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The signing of an agreement between Pakistan and Russia on construction of $2.5 billion Pakistan-Stream Gas Pipeline (PSGP) project of 1,040km with a gas transmission capacity of 1,600mmcfd from Port Qasim to Kasur in Islamabad last week is a landmark development in relation to the revival of economic and strategic relationship between the two countries after as many as 48 years.

It was way back in 1973 when Pakistan invited the then Soviet Union to build its first-ever steel mill, Pakistan Steel Mills, at Karachi. The strategy was aimed at boosting the Pak-Soviet bilateral ties. The PSGP project seems to have injected the same strategy into the bilateral relationship of Pakistan and Russia, the successor state to the then Soviet Union.

The PSGP project was originally announced in a joint statement of the Pakistan-Russia Inter-Governmental Commission in November 2014. For conflicting reasons and opinions, the matter of signing of the agreement between the two countries dragged on. Even today there are two conflicting opinions on the table. The Prime Minister’s special assistant on Power and Petroleum is in favour of awarding the said gas pipe line contact to Sui Southern and Sui Northern Gas Companies in the lead. According to him, these two computers can mobilize the required expertise and competence to execute the job. The relevant ministries, however, have a different view.

The opinion of the PM’s special assistant could have been somewhat valid years ago when these public sector enterprises were blue chip companies excelling in financial performance, competence and quality of human resources. Their performance is now hardly different from other public sector enterprises of the country.

The PSGP project is targeted to be completed by the end of 2023. It is unlikely that these public sector enterprises can muster the required competence to mobilise the resources and technology to meet the implementation target of 2023. The last project of similar nature executed in Pakistan was the cross-country US$ 480 million, 786km White Oil Pipeline project owned by Pak Arab Pipeline Company Limited (PAPCO) in 2007 to transport diesel from Karachi to the central regions of Pakistan. This pipeline accounts for almost 60% of the total petroleum that is consumed by the country. It was executed under an EPC turnkey contract awarded to China Petroleum - a public sector enterprise of China.

The government’s decision to award the contact to the Russians appears to be correct in view of several factors such as competence, project funding and collateral advantage of building up sound relations with Russia.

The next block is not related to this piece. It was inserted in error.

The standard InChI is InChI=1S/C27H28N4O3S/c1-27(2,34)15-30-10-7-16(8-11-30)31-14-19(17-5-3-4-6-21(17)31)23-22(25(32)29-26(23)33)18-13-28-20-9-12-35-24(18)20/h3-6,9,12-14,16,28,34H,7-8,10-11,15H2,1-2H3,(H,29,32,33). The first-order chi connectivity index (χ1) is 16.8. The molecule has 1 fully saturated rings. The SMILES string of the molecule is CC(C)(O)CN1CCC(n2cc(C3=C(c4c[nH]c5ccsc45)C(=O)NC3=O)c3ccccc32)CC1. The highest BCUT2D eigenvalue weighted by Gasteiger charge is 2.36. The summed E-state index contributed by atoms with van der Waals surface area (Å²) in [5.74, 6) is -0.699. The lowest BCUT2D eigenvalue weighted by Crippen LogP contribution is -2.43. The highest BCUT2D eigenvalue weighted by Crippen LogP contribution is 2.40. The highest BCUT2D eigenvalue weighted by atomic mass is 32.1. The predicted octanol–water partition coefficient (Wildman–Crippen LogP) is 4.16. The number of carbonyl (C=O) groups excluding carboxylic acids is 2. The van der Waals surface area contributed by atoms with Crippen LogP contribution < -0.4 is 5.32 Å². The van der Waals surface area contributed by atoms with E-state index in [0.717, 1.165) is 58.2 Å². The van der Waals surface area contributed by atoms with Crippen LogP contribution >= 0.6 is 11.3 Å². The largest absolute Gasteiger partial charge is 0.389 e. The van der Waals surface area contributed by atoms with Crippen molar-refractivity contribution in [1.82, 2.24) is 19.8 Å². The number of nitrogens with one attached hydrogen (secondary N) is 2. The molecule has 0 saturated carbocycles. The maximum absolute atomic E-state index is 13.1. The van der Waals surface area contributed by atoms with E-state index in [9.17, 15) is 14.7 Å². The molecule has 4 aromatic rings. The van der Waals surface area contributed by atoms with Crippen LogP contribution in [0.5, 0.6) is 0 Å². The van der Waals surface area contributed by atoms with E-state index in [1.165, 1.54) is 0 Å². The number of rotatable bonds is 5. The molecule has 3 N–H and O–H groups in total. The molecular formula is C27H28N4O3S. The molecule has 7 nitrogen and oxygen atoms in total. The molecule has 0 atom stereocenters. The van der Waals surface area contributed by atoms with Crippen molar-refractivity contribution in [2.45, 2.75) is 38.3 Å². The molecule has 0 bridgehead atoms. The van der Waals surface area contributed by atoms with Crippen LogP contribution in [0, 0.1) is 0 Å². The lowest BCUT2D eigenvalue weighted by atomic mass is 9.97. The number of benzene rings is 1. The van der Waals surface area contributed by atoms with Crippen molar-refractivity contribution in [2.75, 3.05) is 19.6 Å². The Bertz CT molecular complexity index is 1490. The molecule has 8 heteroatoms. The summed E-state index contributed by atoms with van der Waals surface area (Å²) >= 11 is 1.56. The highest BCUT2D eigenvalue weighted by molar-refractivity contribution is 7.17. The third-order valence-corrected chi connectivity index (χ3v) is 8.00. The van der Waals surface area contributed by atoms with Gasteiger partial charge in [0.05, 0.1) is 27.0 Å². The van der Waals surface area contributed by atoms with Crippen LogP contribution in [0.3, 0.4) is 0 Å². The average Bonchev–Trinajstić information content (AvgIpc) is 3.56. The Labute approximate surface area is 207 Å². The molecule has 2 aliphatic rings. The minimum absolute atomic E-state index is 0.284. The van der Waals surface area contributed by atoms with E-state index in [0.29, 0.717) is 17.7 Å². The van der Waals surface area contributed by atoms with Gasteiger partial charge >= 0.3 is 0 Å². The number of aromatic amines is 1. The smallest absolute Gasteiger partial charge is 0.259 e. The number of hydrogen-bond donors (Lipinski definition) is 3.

The Federal Energy Minister, Hammad Azhar, on the occasion of the ‘Head of Terms’ agreement signing last week was reported to have stated: “We want our relations with Russia to enhance further and in today’s day and age a sustainable way of improving relations is through economic relations. Pak-Russia gas pipeline would be the first proof of this economic engagement after a very long time. We partnered with Russia to develop the steel mills in the 1970s after which no major project was undertaken between the two sides. We would also like to improve our trade relations with Russia through the Central Asian States.”

The challenge ahead is to award the contract at a fair market price as this contract is unlikely to be processed under the regime of Competitive Bidding, much like the mega infrastructure projects being executed under the CPEC.

A competitive price level of the energy project is vital for the viability of the project and in determining the tariffs - be it electricity or gas. Among many factors, the high price of the projects is one of the key reasons behind higher tariffs in Pakistan. The IPPs set up in the country, for example, were high priced when compared to similar projects in the region. In the absence of a competitive bidding process, the government must determine a fair price level of the project by engaging competent experts in the field.

That the country cab hit by a gas crisis anytime soon is a fact. Hence the need for completing the Pak-Russia project by 2023 but at a viable cost.

(The writer is a former President, Overseas Investors Chambers of Commerce and Industry)

Copyright Business Recorder, 2021

Farhat Ali

The writer is a former President, Overseas Investors Chamber of Commerce and Industry


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